Words: Doing It Yourself pp. 2-18
Notes on self-publishing and whether or not it makes sense for you (or for your library to assist with).
Intersections: Access and Ethics 3 pp. 18-32 -- Read More
The pioneering young scientist whose work on the structure of small worlds has triggered an avalanche of interest in networks.
In this remarkable book, Duncan Watts, one of the principal architects of network theory, sets out to explain the innovative research that he and other scientists are spearheading to create a blueprint of our connected planet. Whether they bind computers, economies, or terrorist organizations, networks are everywhere in the real world, yet only recently have scientists attempted to explain their mysterious workings.
From epidemics of disease to outbreaks of market madness, from people searching for information to firms surviving crisis and change, from the structure of personal relationships to the technological and social choices of entire societies, Watts weaves together a network of discoveries across an array of disciplines to tell the story of an explosive new field of knowledge, the people who are building it, and his own peculiar path in forging this new science. -- Read More
That URL is for the traditional two-column print-oriented ejournal. If you plan to read the journal on a computer, a tablet or other e-device (and if you plan to follow links), you're much better off--especially in this case--downloading the single-column online-oriented version at http://citesandinsights.info/civ14i7on.pdf
[Links may not work from the two-column version. Conversely, some boldface may not show up in the one-column version. This issue has two dozen tables, some of which have smaller type in the two-column version, making the one-column version easier to read.]
The two-column version is 24 pages long. The single-column 6x9 version is 45 pages long.
The issue consists of a single essay, all original material (except for a few excerpts from publisher pages):
Journals, "Journals" and Wannabes: Investigating the List (pp. 1-24)
Jeffrey Beall's 4P (potential, probable, possible predatory) publisher and journal lists total 9,219 journals in early April 2014.
The Directory of Open Access Journals (DOAJ) totals 9.822 journals as of early June 2014.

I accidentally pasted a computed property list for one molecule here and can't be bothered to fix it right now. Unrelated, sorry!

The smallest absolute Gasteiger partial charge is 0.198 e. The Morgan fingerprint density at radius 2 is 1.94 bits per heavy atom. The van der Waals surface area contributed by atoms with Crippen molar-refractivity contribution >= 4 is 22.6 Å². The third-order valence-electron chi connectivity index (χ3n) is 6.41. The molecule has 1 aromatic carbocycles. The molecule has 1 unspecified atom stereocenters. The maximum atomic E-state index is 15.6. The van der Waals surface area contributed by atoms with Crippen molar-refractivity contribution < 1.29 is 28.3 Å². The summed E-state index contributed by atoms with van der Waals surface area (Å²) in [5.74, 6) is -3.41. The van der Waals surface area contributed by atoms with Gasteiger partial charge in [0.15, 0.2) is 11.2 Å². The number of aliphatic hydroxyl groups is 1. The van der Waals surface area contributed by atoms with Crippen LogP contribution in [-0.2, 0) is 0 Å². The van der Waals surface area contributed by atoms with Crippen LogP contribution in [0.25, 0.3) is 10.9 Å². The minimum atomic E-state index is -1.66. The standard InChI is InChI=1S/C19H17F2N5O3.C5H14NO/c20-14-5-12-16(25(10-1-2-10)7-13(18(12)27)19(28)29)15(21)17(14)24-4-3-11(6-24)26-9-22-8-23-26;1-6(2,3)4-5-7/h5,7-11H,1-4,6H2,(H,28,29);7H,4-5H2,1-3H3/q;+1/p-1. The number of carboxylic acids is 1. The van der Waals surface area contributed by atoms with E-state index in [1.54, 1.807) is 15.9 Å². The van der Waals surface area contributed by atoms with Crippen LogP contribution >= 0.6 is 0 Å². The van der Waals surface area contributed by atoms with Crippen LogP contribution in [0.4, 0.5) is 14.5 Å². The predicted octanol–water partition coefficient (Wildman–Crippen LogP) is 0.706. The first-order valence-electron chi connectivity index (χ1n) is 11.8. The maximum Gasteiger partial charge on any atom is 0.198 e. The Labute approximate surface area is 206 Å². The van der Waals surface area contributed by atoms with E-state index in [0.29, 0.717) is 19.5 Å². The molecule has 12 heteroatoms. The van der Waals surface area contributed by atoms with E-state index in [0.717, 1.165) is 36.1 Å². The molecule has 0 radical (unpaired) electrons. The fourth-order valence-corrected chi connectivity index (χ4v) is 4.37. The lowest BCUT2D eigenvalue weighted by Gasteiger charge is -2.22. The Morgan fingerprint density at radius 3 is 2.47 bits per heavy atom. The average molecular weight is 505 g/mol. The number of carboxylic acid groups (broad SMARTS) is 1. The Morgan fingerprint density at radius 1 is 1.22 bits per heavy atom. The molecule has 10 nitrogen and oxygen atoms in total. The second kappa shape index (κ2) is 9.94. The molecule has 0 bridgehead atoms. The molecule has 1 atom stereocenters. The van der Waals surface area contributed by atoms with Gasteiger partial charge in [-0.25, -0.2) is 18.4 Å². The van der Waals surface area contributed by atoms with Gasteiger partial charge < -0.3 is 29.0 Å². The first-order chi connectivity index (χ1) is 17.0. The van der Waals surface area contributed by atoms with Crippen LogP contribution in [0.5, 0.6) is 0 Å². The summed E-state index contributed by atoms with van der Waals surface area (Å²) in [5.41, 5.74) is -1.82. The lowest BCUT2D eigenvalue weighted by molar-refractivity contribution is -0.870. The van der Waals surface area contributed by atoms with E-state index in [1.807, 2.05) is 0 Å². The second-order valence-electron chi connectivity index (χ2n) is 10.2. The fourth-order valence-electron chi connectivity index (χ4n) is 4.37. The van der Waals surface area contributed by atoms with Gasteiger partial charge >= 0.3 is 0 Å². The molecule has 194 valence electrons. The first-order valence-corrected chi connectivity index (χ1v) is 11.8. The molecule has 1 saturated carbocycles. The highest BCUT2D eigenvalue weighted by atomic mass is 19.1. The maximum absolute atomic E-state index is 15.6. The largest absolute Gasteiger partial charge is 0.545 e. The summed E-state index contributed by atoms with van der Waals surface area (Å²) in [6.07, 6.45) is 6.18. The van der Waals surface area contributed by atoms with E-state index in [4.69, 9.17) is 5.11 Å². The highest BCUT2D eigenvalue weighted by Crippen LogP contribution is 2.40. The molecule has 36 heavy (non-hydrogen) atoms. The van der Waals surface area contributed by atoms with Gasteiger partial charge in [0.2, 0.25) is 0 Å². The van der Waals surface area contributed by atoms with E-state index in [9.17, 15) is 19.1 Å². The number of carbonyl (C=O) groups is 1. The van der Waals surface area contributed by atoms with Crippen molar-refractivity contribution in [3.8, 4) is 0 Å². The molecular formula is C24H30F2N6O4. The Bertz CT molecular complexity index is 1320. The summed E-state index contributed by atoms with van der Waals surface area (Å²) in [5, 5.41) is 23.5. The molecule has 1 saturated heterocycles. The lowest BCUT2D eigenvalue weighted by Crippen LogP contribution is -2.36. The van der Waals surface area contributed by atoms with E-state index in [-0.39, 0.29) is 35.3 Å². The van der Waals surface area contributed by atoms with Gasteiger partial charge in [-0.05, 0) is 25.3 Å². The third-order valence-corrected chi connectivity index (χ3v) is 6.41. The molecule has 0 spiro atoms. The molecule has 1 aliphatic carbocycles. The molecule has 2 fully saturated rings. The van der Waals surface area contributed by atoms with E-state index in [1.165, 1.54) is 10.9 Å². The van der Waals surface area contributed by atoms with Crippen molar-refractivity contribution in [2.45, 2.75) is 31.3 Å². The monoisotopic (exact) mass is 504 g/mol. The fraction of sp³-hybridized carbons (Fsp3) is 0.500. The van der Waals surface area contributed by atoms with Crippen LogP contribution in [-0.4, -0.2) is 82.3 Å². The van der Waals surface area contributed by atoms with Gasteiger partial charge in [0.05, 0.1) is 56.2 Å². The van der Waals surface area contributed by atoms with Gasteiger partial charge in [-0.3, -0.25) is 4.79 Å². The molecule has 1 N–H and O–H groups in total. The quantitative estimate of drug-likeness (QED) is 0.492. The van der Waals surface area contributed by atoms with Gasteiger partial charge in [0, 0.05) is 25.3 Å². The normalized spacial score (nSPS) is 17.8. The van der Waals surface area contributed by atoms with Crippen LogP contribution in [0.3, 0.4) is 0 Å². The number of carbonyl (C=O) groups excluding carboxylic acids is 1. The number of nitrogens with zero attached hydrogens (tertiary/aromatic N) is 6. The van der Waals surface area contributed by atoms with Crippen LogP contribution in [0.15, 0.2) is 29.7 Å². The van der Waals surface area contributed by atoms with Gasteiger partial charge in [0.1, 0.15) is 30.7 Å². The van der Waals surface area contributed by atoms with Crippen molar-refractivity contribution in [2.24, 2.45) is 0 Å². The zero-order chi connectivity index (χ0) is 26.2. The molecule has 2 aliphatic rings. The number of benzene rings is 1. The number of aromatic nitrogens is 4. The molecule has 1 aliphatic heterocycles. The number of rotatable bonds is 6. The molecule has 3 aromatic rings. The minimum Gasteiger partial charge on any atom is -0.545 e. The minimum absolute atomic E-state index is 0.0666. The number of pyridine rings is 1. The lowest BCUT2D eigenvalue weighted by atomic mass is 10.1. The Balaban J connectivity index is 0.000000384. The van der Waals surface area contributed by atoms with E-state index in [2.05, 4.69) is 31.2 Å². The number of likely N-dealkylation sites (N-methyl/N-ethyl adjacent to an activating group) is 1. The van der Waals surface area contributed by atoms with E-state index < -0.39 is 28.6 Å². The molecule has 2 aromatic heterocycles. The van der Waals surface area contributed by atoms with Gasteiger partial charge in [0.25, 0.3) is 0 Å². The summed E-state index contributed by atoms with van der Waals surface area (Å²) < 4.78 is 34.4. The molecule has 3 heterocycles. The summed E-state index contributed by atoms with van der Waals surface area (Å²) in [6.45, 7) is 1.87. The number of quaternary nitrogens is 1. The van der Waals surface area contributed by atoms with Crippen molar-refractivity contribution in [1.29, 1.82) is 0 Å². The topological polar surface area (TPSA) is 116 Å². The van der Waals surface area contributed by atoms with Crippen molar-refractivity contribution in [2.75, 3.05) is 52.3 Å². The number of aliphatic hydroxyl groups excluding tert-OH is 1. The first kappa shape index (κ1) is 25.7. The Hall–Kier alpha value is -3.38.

9,219 is 93.9% of 9,822.
But: 90.8% of the journals in DOAJ are not represented in Beall's lists.
A paradox? Not really. -- Read More
This issue includes three sections:
The Front: Beyond the Damage (pp. 1-4)
Libraries that subscribe to Library Technology Reports should, some time in the next few days or weeks, receive "Big-Deal Serial Purchasing: Tracking the Damage"--and academic libraries that don't subscribe to LTR may want to purchase this edition from ALA Editions. It brings last year's The Big Deal and the Damage Done forward to cover 2002-2012 and offers a tighter and more sophisticated view of the situation. (Spoiler alert: Things got worse from 2010 to 2012)
Simultaneously, I'm publishing Beyond the Damage: Circulation, Coverage and Staffing, a book looking at some other aspects of academic libraries and how they changed between 2002 and 2012. It's available in two forms, each $45: a 130-page paperback with color graphs--or a site-licensed PDF ebook with precisely the same content. Easiest way to find it: go to Lulu.com and search "Crawford beyond damage" (no quotes needed)--that currently yields just the two versions.
Media: Mystery Collection, part 7 (pp. 4-12)
For the first time, most of these movies are in color--which doesn't necessarily mean they're better, as this is also (I believe) the first time I've given up on movies before they're finished in five out of 24 cases. There are some gems, but also some real dross here. -- Read More
The city of Los Angeles is constantly reinventing itself. But now, a project called "Survey L.A." is digging beneath the city's layers to identify, catalogue and preserve its diverse cultural history in electronic form. Jeffrey Brown reports on this effort to map the history of a relatively new and rapidly developing city.
Frustration is growing in the White House press corps due to limited access to the "transparency" president. In a piece that originally aired last year, Bob goes to the White House to find out how the role of the press corps is changing under this media savvy administration.
How a national spike in incarcerations affects communities
Since 1973, the rate of incarceration in the United States has quadrupled, with more than 2 million people now behind bars. Jeffrey Brown talks to Jeremy Travis of the John Jay College of Criminal Justice about a new report that examines the causes and consequences of this explosion and recommends ways to cut down the figures.